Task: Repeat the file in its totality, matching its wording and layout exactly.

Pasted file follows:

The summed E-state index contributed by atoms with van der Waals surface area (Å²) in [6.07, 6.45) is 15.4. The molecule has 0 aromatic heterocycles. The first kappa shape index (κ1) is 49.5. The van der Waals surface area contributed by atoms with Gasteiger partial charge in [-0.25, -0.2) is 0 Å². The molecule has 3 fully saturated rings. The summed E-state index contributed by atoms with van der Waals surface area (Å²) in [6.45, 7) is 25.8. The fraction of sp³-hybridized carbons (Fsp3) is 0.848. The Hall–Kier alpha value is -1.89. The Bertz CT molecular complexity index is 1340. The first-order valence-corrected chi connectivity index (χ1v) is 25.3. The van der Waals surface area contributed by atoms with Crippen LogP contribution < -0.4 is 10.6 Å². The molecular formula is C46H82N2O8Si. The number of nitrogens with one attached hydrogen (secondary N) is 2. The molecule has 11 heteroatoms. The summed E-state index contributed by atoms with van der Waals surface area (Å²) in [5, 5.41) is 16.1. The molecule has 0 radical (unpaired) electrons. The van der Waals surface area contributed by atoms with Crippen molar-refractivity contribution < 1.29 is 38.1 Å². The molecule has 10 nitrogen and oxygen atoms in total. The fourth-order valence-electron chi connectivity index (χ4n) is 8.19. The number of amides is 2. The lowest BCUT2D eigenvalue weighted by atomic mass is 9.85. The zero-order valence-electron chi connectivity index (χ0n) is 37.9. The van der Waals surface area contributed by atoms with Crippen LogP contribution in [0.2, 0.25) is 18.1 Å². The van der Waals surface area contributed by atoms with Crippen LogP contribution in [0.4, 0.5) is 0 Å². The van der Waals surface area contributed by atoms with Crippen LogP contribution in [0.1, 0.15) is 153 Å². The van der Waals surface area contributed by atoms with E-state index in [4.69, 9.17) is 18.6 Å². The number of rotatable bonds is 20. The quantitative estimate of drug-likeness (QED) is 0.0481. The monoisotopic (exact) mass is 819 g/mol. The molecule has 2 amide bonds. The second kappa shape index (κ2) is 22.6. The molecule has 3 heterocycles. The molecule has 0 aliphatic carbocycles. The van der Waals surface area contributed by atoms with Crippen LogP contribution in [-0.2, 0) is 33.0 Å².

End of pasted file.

The summed E-state index contributed by atoms with van der Waals surface area (Å²) in [6.07, 6.45) is 15.4. The molecule has 0 aromatic heterocycles. The first kappa shape index (κ1) is 49.5. The van der Waals surface area contributed by atoms with Gasteiger partial charge in [-0.25, -0.2) is 0 Å². The molecule has 3 fully saturated rings. The summed E-state index contributed by atoms with van der Waals surface area (Å²) in [6.45, 7) is 25.8. The fraction of sp³-hybridized carbons (Fsp3) is 0.848. The Hall–Kier alpha value is -1.89. The Bertz CT molecular complexity index is 1340. The first-order valence-corrected chi connectivity index (χ1v) is 25.3. The van der Waals surface area contributed by atoms with Crippen LogP contribution < -0.4 is 10.6 Å². The molecular formula is C46H82N2O8Si. The number of nitrogens with one attached hydrogen (secondary N) is 2. The molecule has 11 heteroatoms. The summed E-state index contributed by atoms with van der Waals surface area (Å²) in [5, 5.41) is 16.1. The molecule has 0 radical (unpaired) electrons. The van der Waals surface area contributed by atoms with Crippen molar-refractivity contribution < 1.29 is 38.1 Å². The molecule has 10 nitrogen and oxygen atoms in total. The fourth-order valence-electron chi connectivity index (χ4n) is 8.19. The number of amides is 2. The lowest BCUT2D eigenvalue weighted by atomic mass is 9.85. The zero-order valence-electron chi connectivity index (χ0n) is 37.9. The van der Waals surface area contributed by atoms with Crippen LogP contribution in [0.2, 0.25) is 18.1 Å². The van der Waals surface area contributed by atoms with Crippen LogP contribution in [0.4, 0.5) is 0 Å². The van der Waals surface area contributed by atoms with Crippen LogP contribution in [0.1, 0.15) is 153 Å². The van der Waals surface area contributed by atoms with E-state index in [4.69, 9.17) is 18.6 Å². The number of rotatable bonds is 20. The quantitative estimate of drug-likeness (QED) is 0.0481. The monoisotopic (exact) mass is 819 g/mol. The molecule has 2 amide bonds. The second kappa shape index (κ2) is 22.6. The molecule has 3 heterocycles. The molecule has 0 aliphatic carbocycles. The van der Waals surface area contributed by atoms with Crippen LogP contribution in [-0.2, 0) is 33.0 Å².